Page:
Nyquist Analyze Plug-ins
|These are optional plug-in effects for Audacity. They are written in the Nyquist programming language. To install Nyquist plug-ins, see this page in the Manual.
"Analyze Plug-ins" appear in the Audacity Analyze menu. Plug-ins that output text or labels will usually be in this menu.
|Feedback and bug reports:
Downloading and Installing Plug-ins
Please see the Download Nyquist Plug-ins page.
Author: Will McCown
Based on code from the plug-ins: measurement.ny from endolith (at gmail.com) 2010-08 and in stats.ny from Steve Daulton.
This tool provides a number of useful statistics about the selected audio. Where appropriate values are reported both as linear numbers and in dBFS (dB relative to full scale). For each of the left and right tracks of the selection it will report:
|Peak level||The greatest absolute value in the selection|
|RMS level||The RMS level of the total selection|
|NoiseFloor||The RMS level of the quietest 500 milliseconds in the selection|
|RMS (A)||The RMS level of the clip with an A-weighting filter applied|
|NoiseFloor (A)||The noise floor of the clip with an A-weighting filter applied|
|DC offset||The DC (overall average) of the selection, reported as a percentage of full scale.|
The length of the selection is reported both in samples and in seconds.
The sample rate is also reported.
The Peak level, RMS level and noise floor results are compared against the published ACX requirements.
- This tool is intended only as an aid in achieving ACX acceptance. A passing grade from this tool is NO guarantee of ACX acceptance.
- This tool is very limited compared to the testing done by the ACX organization on submissions. In particular the noise floor measurement reported by this tool may be substantially lower than the actual noise floor. The intentional insertion of silence, or the overuse of noise reduction and compression tools will give you a passing number and yet will likely fail ACX acceptance.
- A test clip without a sufficiently long "room tone" section may yield a false indication of a high noise floor.
- Also beware that some noise sources are worse than others, and noise such as the 1000 Hz whine that often happens in USB audio interfaces may result in an ACX rejection even though it is below the -60 dBFS noise floor requirement.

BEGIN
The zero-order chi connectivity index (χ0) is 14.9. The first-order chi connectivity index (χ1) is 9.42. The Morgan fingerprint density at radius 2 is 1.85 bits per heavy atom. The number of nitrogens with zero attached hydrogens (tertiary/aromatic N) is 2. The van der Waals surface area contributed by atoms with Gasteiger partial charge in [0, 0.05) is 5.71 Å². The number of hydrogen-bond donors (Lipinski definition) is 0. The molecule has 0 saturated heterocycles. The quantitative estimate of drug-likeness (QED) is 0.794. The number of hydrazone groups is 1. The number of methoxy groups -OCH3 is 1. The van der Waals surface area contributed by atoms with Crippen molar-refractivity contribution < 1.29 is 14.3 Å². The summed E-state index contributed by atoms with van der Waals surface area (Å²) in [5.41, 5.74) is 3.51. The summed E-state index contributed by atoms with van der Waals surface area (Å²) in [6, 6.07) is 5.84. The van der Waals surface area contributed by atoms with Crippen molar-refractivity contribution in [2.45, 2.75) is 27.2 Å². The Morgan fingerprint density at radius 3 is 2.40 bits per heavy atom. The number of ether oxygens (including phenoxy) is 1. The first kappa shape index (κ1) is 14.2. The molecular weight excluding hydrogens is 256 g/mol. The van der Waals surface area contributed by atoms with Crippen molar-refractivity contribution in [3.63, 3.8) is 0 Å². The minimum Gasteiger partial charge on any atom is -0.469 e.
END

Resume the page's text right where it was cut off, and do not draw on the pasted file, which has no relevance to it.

- The maximum permitted selection is 100 million samples (about 37 minutes at 44100 Hz sample rate).
Peak Finder rft
Either places a single label at the first instance of a peak volume, or multiple labels at all the instances of that peak.
- Place labels at: [Choice: first peak only, all equally loud peaks (default)] The default setting will create labels for all peaks at the maximum absolute amplitude. "Absolute" amplitude disregards whether the value is positive or negative, so peaks may be up or down.
- Minimum Distance: [samples]: [1 to 1000, (default 100)] The minimum distance between labels (in samples). If audio is clipped there may be many samples in succession at the maximum amplitude. This setting avoids labeling every successive sample by setting a minimum distance between labels.
- This effect can be very slow on long selections.
- If the audio is clipped and "Place labels at: all equally loud peaks" is selected, there may be an extremely large number of labels created. The "Minimum Distance" setting is useful to reduce the number of labels.
- Peaks that appear to be at the maximum amplitude will not be labeled unless they are exactly at the maximum amplitude.
Author: Steve Daulton
This plug-in attempts to detect and display the musical pitch and frequency of the selected note. In most cases the default settings will work best. The other options are provided to handle special cases such as analyzing synthetic signals that are outside of the usual musical range.